next purchase? Do you follow up a whitepaper download with an invitation for a brief consultation or some other special
contact with your prospect?
We often find that an action on a website is simply not followed up in any way. Why not immediately cement the
relationship with a meaningful first contact? This will not only increase your response rates; it will also prime your
prospects to anticipate and then open any future communications from your company.
10. Ask For Opinions: People love to share their opinions. A brief survey (with an incentive attached) can, in
many cases, generate a very healthy response rate. That increased response rates often applies both to the survey itself
and to any follow-up call to action. For best response, the survey should be brief and meaningful. Don't just ask how the
prospect liked his or her interaction with your site. Ask what he or she thought about the whitepaper downloaded or how
your company stacks up against your competitors (the prospect is likely to be doing competitive research, right?). Ask
what type of future information would be most meaningful and in what format. Offer an open-ended question that asks for
In her work in the fashion retail business, Managing Editor Eileen Shulock found that a survey designed to understand
why a customer returned a piece of merchandise was very insightful. This turns a potentially negative experience into a
positive (and useful) communication with a customer.
In fact, we'd like to hear from you, dear reader. If you would, share with us success stories of increasing your
response rates. Just reply to this email and let us know.
11. Segment Your Non-Responders: The more relevant your offer is, the better your response rate will be. You
can create segments in a number of ways. For example, if someone is downloading a whitepaper, add a field that asks a
meaningful question that will allow you to create several types of follow-up actions based upon the responses you get.
Another way to segment is to get to know the more advanced options that your email service provider is likely to offer.
For example, Managing Editor Eileen Shulock is able to generate a list of those subscribers who did not open an individual
email newsletter. That's an interesting segment right there. Obviously her communication to that segment is not working,
so she tries other unorthodox tactics, such as:
- Sending a follow-email that directly asks the subscriber if she or he still wants to receive the email newsletter.
- Sending a sale or other promotional offer to a segment of the nonresponder list. Those subscribers who respond to such a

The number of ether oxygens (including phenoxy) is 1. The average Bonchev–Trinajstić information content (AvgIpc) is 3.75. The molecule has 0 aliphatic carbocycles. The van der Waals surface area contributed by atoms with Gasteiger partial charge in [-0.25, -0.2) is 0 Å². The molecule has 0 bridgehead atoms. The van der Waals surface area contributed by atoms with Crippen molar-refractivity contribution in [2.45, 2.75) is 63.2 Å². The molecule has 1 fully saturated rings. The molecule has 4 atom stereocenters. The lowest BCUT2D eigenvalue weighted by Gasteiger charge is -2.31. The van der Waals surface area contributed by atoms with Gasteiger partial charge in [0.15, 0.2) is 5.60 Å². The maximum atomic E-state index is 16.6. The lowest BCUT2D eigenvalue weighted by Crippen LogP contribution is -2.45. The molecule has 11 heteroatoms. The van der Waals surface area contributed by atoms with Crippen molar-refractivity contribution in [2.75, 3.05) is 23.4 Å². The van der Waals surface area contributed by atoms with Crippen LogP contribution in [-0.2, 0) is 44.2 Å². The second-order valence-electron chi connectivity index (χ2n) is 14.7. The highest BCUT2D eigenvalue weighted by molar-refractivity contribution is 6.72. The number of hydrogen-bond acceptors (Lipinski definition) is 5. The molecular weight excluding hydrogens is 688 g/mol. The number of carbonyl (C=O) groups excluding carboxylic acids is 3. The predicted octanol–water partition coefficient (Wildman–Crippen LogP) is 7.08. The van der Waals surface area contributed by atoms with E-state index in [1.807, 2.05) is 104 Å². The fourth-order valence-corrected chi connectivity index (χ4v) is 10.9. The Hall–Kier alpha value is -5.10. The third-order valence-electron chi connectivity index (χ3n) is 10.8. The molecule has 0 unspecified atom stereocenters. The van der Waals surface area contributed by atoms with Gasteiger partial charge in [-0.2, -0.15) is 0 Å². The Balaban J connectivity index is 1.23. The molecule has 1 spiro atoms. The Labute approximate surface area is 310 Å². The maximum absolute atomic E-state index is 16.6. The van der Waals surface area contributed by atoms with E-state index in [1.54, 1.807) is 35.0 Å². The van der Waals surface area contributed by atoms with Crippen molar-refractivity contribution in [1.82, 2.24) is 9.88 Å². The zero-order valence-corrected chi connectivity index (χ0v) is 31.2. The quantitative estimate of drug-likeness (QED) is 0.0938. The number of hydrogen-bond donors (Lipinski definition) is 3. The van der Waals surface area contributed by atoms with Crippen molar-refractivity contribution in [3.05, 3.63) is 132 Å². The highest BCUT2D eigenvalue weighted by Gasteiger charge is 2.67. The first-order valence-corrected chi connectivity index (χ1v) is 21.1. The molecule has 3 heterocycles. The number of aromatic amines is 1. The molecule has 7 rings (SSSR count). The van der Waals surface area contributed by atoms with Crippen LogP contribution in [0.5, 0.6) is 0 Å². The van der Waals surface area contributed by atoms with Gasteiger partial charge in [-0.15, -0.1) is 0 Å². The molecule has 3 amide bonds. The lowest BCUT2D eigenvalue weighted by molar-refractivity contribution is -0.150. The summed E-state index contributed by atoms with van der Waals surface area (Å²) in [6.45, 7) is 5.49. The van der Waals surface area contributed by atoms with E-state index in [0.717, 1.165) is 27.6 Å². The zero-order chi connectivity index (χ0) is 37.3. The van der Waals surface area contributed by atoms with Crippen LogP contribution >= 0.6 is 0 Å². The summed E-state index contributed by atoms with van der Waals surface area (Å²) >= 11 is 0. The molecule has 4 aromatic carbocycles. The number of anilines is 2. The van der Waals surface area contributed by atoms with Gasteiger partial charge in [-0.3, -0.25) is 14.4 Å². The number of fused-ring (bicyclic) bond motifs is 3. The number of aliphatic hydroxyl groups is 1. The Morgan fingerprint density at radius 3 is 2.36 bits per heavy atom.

promotion then get stored in her list of bottom-feeders for future mailings.
- Sending another segment of the nonresponder list an email that presents a very high-end designer or a unique piece of
merchandise. Subscribers who open this email get stored in her list of high-end, big-budget shoppers.
TIP: Most email service providers offer all kinds of sophisticated tools that warrant a little exploration or even a
customized training session for you.
12. DIGG It: Did you know that the most popular category on DIGG is technology, followed by science and business?
You can lead dozens if not hundreds or thousands of interested prospects to your site – prospects who are likely to
respond to the offer on your site to subscribe to your email newsletter or whatever – with DIGG posts containing relevant
and useful information.
Here's how DIGG works: You create a profile (be honest and include the name of your company, especially as your
user name). You then create a really interesting piece of information – perhaps a whitepaper, or a simple list of the
top 10 ways to do something (people love top 10 lists), or the transcript of your most recent presentation at an industry
conference. You then post that information to DIGG under your profile and tag it with relevant keywords so that it will
show up when people search for your topic.
Those people then rate your information based upon how useful it is. The more votes you get, the higher your
information rises in your DIGG category of choice. So if you are already publishing good content, why not try to drive
even more qualified prospects to your site with a no-cost marketing tactic?
13. Multichannel Your Marketing: How coordinated are the multiple channels of outreach to your customers and
prospects? Multichannel is the buzzword du jour at the time of writing, and for good reason. Is each channel isolated to
itself or are they all interwoven as they should be? In other words, are you connecting the dots so that the end user has a
360-sense of c ontinuity about you and your brand? Research has shown that, in most cases, multichannel shoppers have a
higher Lifetime Customer Value as compared to those who only interact with a company through one channel.
We all know that in-store pickup of merchandise ordered online is popular and getting bigger all the time. Another
segment that is expanding are the online-only products and deals from big retailers such as Target.com and the like that
can be found on the company's website, but not in their retail stores. Not only does this save on display space in the
store; it also offers customers a reason to shop both the site and the store.
14. Use Your Website As a Test Bed: In her e-commerce job, Managing Editor Eileen Shulock uses her company's
online store as a test bed for new fashion merchandise – new designers, new merchandise categories, new price points,
etc. - to see what online consumers respond. This helps the company determine which products or designers stand a good
chance of success if a larger amount of merchandise is purchased and put into its real-world stores. In other words, it
helps the company make decisions about product price acceptance, how much inventory to stock or expand and also what to
walk away from. For this online and offline retailer, their e-commerce site serves as the "canary in the coal mine".